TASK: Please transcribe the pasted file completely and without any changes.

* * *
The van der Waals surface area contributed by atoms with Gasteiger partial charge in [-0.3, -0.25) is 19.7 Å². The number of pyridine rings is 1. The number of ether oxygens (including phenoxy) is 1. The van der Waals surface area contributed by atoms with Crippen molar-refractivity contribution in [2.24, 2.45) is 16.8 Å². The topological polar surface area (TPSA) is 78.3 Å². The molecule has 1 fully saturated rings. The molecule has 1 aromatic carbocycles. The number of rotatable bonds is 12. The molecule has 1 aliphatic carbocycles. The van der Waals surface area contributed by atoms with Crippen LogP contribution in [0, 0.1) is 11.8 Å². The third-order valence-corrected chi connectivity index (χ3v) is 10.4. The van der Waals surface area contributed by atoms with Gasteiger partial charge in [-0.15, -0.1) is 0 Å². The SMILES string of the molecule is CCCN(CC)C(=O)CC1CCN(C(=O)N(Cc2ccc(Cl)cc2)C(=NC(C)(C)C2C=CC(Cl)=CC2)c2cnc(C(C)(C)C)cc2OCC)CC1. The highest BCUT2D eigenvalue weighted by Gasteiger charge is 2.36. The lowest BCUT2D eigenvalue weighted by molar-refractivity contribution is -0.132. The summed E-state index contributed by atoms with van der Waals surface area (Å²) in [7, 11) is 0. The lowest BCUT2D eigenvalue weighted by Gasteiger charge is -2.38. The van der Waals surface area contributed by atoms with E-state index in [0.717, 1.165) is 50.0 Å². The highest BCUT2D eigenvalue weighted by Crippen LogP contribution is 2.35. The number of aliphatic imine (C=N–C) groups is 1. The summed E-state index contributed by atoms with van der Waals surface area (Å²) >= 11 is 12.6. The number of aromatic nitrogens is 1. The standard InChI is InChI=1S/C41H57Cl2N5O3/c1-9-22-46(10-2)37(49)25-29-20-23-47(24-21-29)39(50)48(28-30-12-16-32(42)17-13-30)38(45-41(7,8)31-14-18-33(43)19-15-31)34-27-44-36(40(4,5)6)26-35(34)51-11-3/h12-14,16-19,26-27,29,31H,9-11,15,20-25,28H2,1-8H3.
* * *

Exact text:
The van der Waals surface area contributed by atoms with Gasteiger partial charge in [-0.3, -0.25) is 19.7 Å². The number of pyridine rings is 1. The number of ether oxygens (including phenoxy) is 1. The van der Waals surface area contributed by atoms with Crippen molar-refractivity contribution in [2.24, 2.45) is 16.8 Å². The topological polar surface area (TPSA) is 78.3 Å². The molecule has 1 fully saturated rings. The molecule has 1 aromatic carbocycles. The number of rotatable bonds is 12. The molecule has 1 aliphatic carbocycles. The van der Waals surface area contributed by atoms with Crippen LogP contribution in [0, 0.1) is 11.8 Å². The third-order valence-corrected chi connectivity index (χ3v) is 10.4. The van der Waals surface area contributed by atoms with Gasteiger partial charge in [-0.15, -0.1) is 0 Å². The SMILES string of the molecule is CCCN(CC)C(=O)CC1CCN(C(=O)N(Cc2ccc(Cl)cc2)C(=NC(C)(C)C2C=CC(Cl)=CC2)c2cnc(C(C)(C)C)cc2OCC)CC1. The highest BCUT2D eigenvalue weighted by Gasteiger charge is 2.36. The lowest BCUT2D eigenvalue weighted by molar-refractivity contribution is -0.132. The summed E-state index contributed by atoms with van der Waals surface area (Å²) in [7, 11) is 0. The lowest BCUT2D eigenvalue weighted by Gasteiger charge is -2.38. The van der Waals surface area contributed by atoms with E-state index in [0.717, 1.165) is 50.0 Å². The highest BCUT2D eigenvalue weighted by Crippen LogP contribution is 2.35. The number of aliphatic imine (C=N–C) groups is 1. The summed E-state index contributed by atoms with van der Waals surface area (Å²) >= 11 is 12.6. The number of aromatic nitrogens is 1. The standard InChI is InChI=1S/C41H57Cl2N5O3/c1-9-22-46(10-2)37(49)25-29-20-23-47(24-21-29)39(50)48(28-30-12-16-32(42)17-13-30)38(45-41(7,8)31-14-18-33(43)19-15-31)34-27-44-36(40(4,5)6)26-35(34)51-11-3/h12-14,16-19,26-27,29,31H,9-11,15,20-25,28H2,1-8H3.